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Studierende trainieren unter Anleitung eines Oberarztes mit virtueller Realität einen Eingriff in der Neurochirurgie (c) Universitätsmedizin
24.01.2024 from 
Study + Teaching
It takes more than just a steady hand

Many areas of medicine are becoming increasingly technical, including surgery. However, robots, virtual reality and the like are not only used for surgery, but also to train specialists. At the Department of Neurosurgery at Magdeburg University Hospital, prospective neurosurgeons are provided with practical training opportunities in a skills lab to hone their skills and abilities. "As training is particularly important to us, the skills lab is available to both residents and students," says Prof Dr I.E. Sandalcioglu, Director of the Department of Neurosurgery. Here, the prospective specialists have the opportunity to practise surgical techniques under controlled conditions and familiarise themselves with the instruments and technologies that await them in the operating theatre. "We want to achieve the greatest possible learning curve with the skills lab and hope that the trainee doctors will decide to specialise in neurosurgery as early as possible," says PD Dr med. Neyazi, senior consultant and lecturer at the clinic. Because, as in many other professions, the shortage of specialists cannot be denied.

The training laboratory, also known as the Centre for Innovation Research and Education (CIRE), offers realistic simulations of neurosurgical procedures, from skull opening to spinal surgery. The difference between theory and practice alone can be an initial challenge for students. "It starts with feeling the consistency of organs, for example a brain. Certain structures are a little harder, others a little softer and there are certain areas of the brain that are more malleable than others," explains PD Dr Neyazi. Accordingly, various materials were tested that come as close as possible to a real brain. This is the only way to practise the procedures as realistically as possible.

The first model that PD Dr Neyazi and his team offered in the Skills Lab was external ventricular drainage. "It is the simplest and quickest procedure that all students and residents have to perform," says Dr Neyazi. He continues: "When a cerebral haemorrhage occurs, the pressure in the brain increases. To release this pressure, a drain is inserted into the brain. This procedure is life-saving and is the first and most important thing that junior doctors do in their first year". As this procedure harbours risks, it is all the more important that it is mastered correctly. The Skills Lab training environment enables trainee neurosurgeons to improve their fine motor skills, sharpen their hand-eye coordination and familiarise themselves with complex surgical procedures. As the skills lab is very popular with students and residents, the programme is constantly being expanded.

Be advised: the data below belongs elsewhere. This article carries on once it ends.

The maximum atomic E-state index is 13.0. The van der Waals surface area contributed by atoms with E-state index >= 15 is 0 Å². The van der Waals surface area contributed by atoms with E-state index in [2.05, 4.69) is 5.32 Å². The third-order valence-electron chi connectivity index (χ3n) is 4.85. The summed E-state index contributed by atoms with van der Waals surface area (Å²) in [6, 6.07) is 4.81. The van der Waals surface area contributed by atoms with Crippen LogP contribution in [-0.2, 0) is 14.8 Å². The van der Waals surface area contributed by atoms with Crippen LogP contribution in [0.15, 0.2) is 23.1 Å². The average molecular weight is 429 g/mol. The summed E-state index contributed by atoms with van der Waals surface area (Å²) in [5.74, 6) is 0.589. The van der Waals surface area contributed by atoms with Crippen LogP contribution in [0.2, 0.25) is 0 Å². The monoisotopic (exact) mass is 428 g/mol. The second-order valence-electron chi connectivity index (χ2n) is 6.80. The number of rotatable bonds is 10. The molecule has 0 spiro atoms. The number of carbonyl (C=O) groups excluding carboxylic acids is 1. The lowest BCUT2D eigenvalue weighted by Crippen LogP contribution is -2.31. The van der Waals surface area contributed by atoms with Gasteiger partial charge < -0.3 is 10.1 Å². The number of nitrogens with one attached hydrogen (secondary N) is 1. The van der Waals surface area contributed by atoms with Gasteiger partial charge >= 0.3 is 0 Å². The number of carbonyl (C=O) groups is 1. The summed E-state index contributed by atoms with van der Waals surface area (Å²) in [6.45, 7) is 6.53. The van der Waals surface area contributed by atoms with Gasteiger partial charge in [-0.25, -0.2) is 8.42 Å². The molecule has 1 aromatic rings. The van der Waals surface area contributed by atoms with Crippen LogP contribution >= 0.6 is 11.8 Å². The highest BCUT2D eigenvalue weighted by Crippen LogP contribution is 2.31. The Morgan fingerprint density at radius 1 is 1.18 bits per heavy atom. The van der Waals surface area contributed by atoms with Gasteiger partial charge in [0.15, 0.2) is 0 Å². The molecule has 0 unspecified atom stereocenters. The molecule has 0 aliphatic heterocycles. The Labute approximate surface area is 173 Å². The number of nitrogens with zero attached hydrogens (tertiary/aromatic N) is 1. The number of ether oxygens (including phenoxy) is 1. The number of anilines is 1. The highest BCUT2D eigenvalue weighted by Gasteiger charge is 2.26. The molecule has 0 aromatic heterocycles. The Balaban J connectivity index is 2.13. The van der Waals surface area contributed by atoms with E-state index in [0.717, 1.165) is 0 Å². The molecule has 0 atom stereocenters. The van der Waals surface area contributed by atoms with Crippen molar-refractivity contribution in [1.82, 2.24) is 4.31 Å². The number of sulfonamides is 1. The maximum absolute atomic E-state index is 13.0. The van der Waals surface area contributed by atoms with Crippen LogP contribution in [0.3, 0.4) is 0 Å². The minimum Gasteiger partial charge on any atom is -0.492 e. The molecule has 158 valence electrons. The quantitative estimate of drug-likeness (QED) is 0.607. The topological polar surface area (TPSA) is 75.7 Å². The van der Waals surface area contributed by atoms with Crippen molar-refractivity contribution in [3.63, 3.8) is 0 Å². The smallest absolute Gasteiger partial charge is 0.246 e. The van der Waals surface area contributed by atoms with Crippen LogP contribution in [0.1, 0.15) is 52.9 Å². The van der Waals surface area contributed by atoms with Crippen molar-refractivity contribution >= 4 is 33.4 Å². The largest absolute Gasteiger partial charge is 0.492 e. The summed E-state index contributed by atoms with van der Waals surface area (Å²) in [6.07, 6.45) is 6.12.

Using 3D models created from patient data sets, the team can also recreate rare situations in order to be better prepared for unexpected challenges. "At CIRE, we use augmented reality, virtual reality and haptic feedback, and have already conducted initial experiments with deep learning. We are developing certain algorithms that can predict when and how various illnesses should be treated," says Dr Neyazi.

In the skills lab, students also have the opportunity to develop their own models, exchange ideas with the mentors and ask questions. In future, Dr Neyazi and his team would also like to offer a qualified course for medical students and junior doctors. "We want to motivate young people and introduce them to the subject with structured training so that the level of knowledge remains the same and continues to rise," explains Professor Sandalcioglu. This practice-orientated approach helps to improve the quality of neurosurgical care and optimally prepare the next generation of neurosurgeons.

Further information on the CIRE Skills Lab can be found online. Anyone interested in studying medicine can find more information at the website or can talk to mentors and students at an information event on 24 January 2024 from 5 pm. 

Author: Catherine Birke